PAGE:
Here’s what the Springfield Housing Study found about rental properties

The housing study that began a year ago has finally finished. The study, conducted by Atlanta-based APD Urban Planning + Management, reveals the lack of diverse housing options, aging homes, and mismatches between income and affordability in Springfield’s housing market, and recommends strategies to improve the situation for Springfield’s growing population. population.

The results and outline of next steps will be presented to the public Thursday evening from 6-7:30 pm in Lincoln Hall at Ozarks Technical Community College.

The study made demographic comparisons with Springfield’s peer cities – Independence, St. Louis, Columbia and Kansas City.

“Over this decade, the city has transformed from a homeownership-centric city to a renter-centric city,” said Steven Gonzalez, APD senior analyst. “We actually see that 42% of households currently own a home in the city of Springfield. We actually see that it has one of the lowest homeownership rates compared to its peer cities.”

Springfield also ranked lowest among these peers in terms of median income and educated population, with only 29% of residents having a bachelor’s degree or higher. Springfield also had the highest poverty rates. All of these factors put pressure on what residents can afford when searching for housing.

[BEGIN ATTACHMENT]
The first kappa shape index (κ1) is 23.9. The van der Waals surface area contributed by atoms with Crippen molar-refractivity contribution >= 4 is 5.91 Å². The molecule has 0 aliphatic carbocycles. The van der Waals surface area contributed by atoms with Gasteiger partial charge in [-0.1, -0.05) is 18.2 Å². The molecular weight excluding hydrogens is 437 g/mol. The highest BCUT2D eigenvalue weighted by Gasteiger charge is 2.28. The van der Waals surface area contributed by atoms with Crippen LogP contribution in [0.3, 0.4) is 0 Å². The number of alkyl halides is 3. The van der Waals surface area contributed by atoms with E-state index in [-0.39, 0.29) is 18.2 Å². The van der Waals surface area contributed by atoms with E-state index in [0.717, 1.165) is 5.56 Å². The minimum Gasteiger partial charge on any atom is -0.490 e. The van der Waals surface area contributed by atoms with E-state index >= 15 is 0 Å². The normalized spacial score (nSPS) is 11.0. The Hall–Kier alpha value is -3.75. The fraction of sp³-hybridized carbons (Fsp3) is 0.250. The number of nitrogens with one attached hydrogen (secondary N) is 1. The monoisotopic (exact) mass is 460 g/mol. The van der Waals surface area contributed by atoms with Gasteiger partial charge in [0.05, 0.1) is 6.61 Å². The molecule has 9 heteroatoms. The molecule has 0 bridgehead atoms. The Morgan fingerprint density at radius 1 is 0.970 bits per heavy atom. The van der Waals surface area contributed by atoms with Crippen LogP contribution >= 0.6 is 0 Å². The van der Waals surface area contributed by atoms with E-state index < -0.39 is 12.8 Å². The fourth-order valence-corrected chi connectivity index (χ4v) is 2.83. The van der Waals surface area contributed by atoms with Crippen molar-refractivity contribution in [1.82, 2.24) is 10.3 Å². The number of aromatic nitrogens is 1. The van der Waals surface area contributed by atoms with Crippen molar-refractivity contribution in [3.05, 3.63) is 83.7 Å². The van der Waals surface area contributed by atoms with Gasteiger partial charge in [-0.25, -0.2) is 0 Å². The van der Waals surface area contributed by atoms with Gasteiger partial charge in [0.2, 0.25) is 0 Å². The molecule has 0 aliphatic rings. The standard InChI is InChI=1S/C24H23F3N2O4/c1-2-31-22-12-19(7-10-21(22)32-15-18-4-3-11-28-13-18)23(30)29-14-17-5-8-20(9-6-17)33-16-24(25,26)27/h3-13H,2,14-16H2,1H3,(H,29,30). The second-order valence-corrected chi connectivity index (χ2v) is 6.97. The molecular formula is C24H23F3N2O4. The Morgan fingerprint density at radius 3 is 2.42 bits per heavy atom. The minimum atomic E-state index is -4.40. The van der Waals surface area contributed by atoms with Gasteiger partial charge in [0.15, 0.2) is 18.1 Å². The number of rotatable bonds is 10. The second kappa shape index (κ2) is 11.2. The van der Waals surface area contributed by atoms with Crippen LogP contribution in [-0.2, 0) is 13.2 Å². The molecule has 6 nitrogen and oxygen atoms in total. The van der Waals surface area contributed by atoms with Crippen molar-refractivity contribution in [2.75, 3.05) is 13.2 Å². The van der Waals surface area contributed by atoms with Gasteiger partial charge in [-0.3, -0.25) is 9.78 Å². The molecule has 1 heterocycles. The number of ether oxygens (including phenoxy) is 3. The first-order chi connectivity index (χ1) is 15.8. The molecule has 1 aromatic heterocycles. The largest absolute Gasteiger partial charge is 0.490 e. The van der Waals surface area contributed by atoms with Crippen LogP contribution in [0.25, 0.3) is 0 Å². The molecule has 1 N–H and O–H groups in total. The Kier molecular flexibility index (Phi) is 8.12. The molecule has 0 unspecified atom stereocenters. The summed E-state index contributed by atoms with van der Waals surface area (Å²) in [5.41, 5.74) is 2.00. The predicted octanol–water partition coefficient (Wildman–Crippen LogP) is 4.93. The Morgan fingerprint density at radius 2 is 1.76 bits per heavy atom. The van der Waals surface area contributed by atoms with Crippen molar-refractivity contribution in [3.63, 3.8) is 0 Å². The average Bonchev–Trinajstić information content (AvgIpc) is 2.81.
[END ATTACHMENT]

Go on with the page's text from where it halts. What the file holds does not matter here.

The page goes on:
Housing affordability

Affordable housing is housing on which families spend less than 30% of their income.

When it comes to home affordability, the study shows that there is a surplus of affordable homes, yet they are often occupied by those whose income allows them to purchase a more expensive home. This also applies to rental properties, although the report identifies a “massive” shortfall in low-income rental housing, with nearly 9,000 additional units needed to meet the rental needs of low-income residents.

Most residential areas in Springfield are limited to single-family, which means they often exclude other types of housing that could be developed.

“Existing residential zoning is a major contributing factor to the lack of residential diversity, and thus the lack of housing types, both for sale and for rent,” said Deborah Jensen, senior director of planning and design at APD.